Jezero Crater Regolith Simulant [JEZ-1]
This material has been engineered to be chemically and mechanically identical to the surface dirt of the landing site of Perseverance at Jezero Crater on Mars.
Regolith is a mixture of dust, soil, broken rock and other organic materials. NASA/JPL uses this material to test their rovers' performance abilities on the planet and to determine how well crops can be grown on Mars.
The Jezero Delta Simulant (JEZ-1) was made to simulate anticipated materials in the Jezero Crater deltas that will be investigated by the NASA Mars 2020 rover. The simulant is a mixture of MGS-1 mineralogy with smectite clay, Mg-carbonate, and additional olivine that have all been detected from orbital remote sensing in the Jezero delta deposits.
The state of lithificaiton, mineralogy, and grain size distribution are likely variable throughout the Jezero deltas; JEZ-1 represents unconsolidated material, but can be compacted under various pressures to form a more cohesive solid.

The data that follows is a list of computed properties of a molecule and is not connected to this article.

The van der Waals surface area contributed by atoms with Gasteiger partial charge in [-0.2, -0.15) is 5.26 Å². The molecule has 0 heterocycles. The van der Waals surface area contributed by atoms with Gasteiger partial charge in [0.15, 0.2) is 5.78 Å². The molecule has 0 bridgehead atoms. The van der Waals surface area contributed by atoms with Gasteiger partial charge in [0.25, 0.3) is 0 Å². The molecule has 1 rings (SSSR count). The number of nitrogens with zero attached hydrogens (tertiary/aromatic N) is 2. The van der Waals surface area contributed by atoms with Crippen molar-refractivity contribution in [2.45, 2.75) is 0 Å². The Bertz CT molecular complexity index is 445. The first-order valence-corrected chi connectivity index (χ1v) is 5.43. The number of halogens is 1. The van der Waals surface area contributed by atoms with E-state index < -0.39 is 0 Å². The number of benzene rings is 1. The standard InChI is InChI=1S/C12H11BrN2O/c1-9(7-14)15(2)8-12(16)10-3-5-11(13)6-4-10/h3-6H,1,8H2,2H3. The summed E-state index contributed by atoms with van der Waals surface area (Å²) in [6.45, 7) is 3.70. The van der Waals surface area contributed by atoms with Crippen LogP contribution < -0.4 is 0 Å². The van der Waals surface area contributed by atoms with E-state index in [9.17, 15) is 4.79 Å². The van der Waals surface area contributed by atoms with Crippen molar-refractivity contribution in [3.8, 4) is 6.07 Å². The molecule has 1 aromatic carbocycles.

To be clear, this is not from Mars, but it is exactly identical to what you would find at the Mars 2020 landing site on Mars.
1 vial = approximately 1 oz or 30 grams of material (Contact us for larger amounts)
Jezero is a crater on Mars located at 18.38°N 77.58°E in the Syrtis Major quadrangle. The diameter of the crater is about 49.0 km (30.4 mi). Thought to have once been flooded with water, the crater contains a fan-delta deposit rich in clays. The lake in the crater was present when valley networks were forming on Mars.
Besides having a delta, the crater shows point bars and inverted channels. From a study of the delta and channels, it was concluded that the lake inside the crater probably formed during a period in which there was continual surface runoff.
In 2007, following the discovery of its ancient lake, the crater was named for Jezero in Bosnia and Herzegovina, one of several eponymous towns in the country. In several Slavic languages, including Czech, Bosnian, Croatian, Slovakian, Serbian, Montenegrin, and Slovene, the word jezero (pronounced ['je.ze.ro]) means 'lake'.
In November 2018, it was announced that Jezero had been chosen as the landing site for the Perseverance rover of NASA's Mars 2020 mission. In November 2020, evidence of boulder falls was found on the slopes of the delta deposits that the rover is planned to explore, on the wall of Jezero itself as well as on the wall of a small (2-kilometre diameter) crater on the floor of Jezero.